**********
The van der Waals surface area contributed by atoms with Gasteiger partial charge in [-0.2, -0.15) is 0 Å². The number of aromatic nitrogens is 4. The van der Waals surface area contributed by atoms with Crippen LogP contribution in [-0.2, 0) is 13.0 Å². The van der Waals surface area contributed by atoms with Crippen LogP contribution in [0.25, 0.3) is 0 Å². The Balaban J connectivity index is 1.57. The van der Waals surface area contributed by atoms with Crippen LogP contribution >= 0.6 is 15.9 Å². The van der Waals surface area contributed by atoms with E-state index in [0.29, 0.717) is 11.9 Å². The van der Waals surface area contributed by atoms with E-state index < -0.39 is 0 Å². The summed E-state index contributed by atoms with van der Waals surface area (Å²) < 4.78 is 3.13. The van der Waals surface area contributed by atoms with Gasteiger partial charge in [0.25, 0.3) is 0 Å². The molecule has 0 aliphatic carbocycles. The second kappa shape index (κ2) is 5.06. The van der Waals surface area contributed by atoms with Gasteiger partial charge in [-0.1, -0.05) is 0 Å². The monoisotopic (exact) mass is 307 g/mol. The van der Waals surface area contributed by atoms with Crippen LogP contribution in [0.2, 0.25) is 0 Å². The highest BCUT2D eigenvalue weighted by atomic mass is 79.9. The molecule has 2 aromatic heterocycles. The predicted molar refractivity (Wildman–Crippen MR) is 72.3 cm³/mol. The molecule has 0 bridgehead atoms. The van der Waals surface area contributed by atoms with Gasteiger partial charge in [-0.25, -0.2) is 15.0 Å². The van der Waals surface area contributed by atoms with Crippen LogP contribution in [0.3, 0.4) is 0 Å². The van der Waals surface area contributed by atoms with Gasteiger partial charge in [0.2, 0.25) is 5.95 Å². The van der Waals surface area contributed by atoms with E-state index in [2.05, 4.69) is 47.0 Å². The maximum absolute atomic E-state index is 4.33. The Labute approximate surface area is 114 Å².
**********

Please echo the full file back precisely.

The van der Waals surface area contributed by atoms with Gasteiger partial charge in [-0.2, -0.15) is 0 Å². The number of aromatic nitrogens is 4. The van der Waals surface area contributed by atoms with Crippen LogP contribution in [-0.2, 0) is 13.0 Å². The van der Waals surface area contributed by atoms with Crippen LogP contribution in [0.25, 0.3) is 0 Å². The Balaban J connectivity index is 1.57. The van der Waals surface area contributed by atoms with Crippen LogP contribution >= 0.6 is 15.9 Å². The van der Waals surface area contributed by atoms with E-state index in [0.29, 0.717) is 11.9 Å². The van der Waals surface area contributed by atoms with E-state index < -0.39 is 0 Å². The summed E-state index contributed by atoms with van der Waals surface area (Å²) < 4.78 is 3.13. The van der Waals surface area contributed by atoms with Gasteiger partial charge in [0.25, 0.3) is 0 Å². The molecule has 0 aliphatic carbocycles. The second kappa shape index (κ2) is 5.06. The van der Waals surface area contributed by atoms with Gasteiger partial charge in [-0.1, -0.05) is 0 Å². The monoisotopic (exact) mass is 307 g/mol. The van der Waals surface area contributed by atoms with Crippen LogP contribution in [0.2, 0.25) is 0 Å². The highest BCUT2D eigenvalue weighted by atomic mass is 79.9. The molecule has 2 aromatic heterocycles. The predicted molar refractivity (Wildman–Crippen MR) is 72.3 cm³/mol. The molecule has 0 bridgehead atoms. The van der Waals surface area contributed by atoms with Gasteiger partial charge in [-0.25, -0.2) is 15.0 Å². The van der Waals surface area contributed by atoms with Crippen LogP contribution in [0.3, 0.4) is 0 Å². The van der Waals surface area contributed by atoms with Gasteiger partial charge in [0.2, 0.25) is 5.95 Å². The van der Waals surface area contributed by atoms with E-state index in [2.05, 4.69) is 47.0 Å². The maximum absolute atomic E-state index is 4.33. The Labute approximate surface area is 114 Å².